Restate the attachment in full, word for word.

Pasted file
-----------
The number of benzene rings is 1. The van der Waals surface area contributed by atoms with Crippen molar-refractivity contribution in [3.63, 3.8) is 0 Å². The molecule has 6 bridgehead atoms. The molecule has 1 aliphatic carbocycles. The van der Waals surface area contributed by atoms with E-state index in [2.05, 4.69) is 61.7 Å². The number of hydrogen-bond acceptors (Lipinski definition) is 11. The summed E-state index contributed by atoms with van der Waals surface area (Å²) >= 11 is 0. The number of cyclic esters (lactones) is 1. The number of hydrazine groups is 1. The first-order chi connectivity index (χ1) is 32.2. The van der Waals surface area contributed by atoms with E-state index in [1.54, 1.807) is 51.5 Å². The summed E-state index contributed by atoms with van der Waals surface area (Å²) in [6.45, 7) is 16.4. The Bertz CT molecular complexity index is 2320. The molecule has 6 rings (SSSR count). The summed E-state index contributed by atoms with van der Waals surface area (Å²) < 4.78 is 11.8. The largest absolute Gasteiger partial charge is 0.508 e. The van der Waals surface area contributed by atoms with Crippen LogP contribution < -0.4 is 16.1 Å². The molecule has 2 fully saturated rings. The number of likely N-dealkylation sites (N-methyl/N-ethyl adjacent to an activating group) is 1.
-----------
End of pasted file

The number of benzene rings is 1. The van der Waals surface area contributed by atoms with Crippen molar-refractivity contribution in [3.63, 3.8) is 0 Å². The molecule has 6 bridgehead atoms. The molecule has 1 aliphatic carbocycles. The van der Waals surface area contributed by atoms with E-state index in [2.05, 4.69) is 61.7 Å². The number of hydrogen-bond acceptors (Lipinski definition) is 11. The summed E-state index contributed by atoms with van der Waals surface area (Å²) >= 11 is 0. The number of cyclic esters (lactones) is 1. The number of hydrazine groups is 1. The first-order chi connectivity index (χ1) is 32.2. The van der Waals surface area contributed by atoms with E-state index in [1.54, 1.807) is 51.5 Å². The summed E-state index contributed by atoms with van der Waals surface area (Å²) in [6.45, 7) is 16.4. The Bertz CT molecular complexity index is 2320. The molecule has 6 rings (SSSR count). The summed E-state index contributed by atoms with van der Waals surface area (Å²) < 4.78 is 11.8. The largest absolute Gasteiger partial charge is 0.508 e. The van der Waals surface area contributed by atoms with Crippen LogP contribution < -0.4 is 16.1 Å². The molecule has 2 fully saturated rings. The number of likely N-dealkylation sites (N-methyl/N-ethyl adjacent to an activating group) is 1.